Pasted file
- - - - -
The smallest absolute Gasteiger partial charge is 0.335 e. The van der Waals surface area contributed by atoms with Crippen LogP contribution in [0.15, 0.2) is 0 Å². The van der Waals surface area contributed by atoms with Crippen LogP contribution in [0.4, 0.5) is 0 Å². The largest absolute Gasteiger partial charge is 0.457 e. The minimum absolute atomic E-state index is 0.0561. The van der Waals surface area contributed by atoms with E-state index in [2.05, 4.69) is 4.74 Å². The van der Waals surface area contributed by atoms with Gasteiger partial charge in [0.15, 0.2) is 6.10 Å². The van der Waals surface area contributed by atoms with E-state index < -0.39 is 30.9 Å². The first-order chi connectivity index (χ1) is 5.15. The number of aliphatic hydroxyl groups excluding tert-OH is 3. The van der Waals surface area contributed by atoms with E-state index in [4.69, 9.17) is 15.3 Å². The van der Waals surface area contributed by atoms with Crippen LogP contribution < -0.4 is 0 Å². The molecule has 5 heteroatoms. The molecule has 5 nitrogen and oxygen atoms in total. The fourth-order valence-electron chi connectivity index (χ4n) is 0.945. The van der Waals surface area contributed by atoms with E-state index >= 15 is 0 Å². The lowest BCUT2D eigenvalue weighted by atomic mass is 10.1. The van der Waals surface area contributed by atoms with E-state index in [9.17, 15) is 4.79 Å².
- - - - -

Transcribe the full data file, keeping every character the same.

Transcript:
The smallest absolute Gasteiger partial charge is 0.335 e. The van der Waals surface area contributed by atoms with Crippen LogP contribution in [0.15, 0.2) is 0 Å². The van der Waals surface area contributed by atoms with Crippen LogP contribution in [0.4, 0.5) is 0 Å². The largest absolute Gasteiger partial charge is 0.457 e. The minimum absolute atomic E-state index is 0.0561. The van der Waals surface area contributed by atoms with E-state index in [2.05, 4.69) is 4.74 Å². The van der Waals surface area contributed by atoms with Gasteiger partial charge in [0.15, 0.2) is 6.10 Å². The van der Waals surface area contributed by atoms with E-state index < -0.39 is 30.9 Å². The first-order chi connectivity index (χ1) is 5.15. The number of aliphatic hydroxyl groups excluding tert-OH is 3. The van der Waals surface area contributed by atoms with E-state index in [4.69, 9.17) is 15.3 Å². The van der Waals surface area contributed by atoms with Crippen LogP contribution < -0.4 is 0 Å². The molecule has 5 heteroatoms. The molecule has 5 nitrogen and oxygen atoms in total. The fourth-order valence-electron chi connectivity index (χ4n) is 0.945. The van der Waals surface area contributed by atoms with E-state index >= 15 is 0 Å². The lowest BCUT2D eigenvalue weighted by atomic mass is 10.1. The van der Waals surface area contributed by atoms with E-state index in [9.17, 15) is 4.79 Å².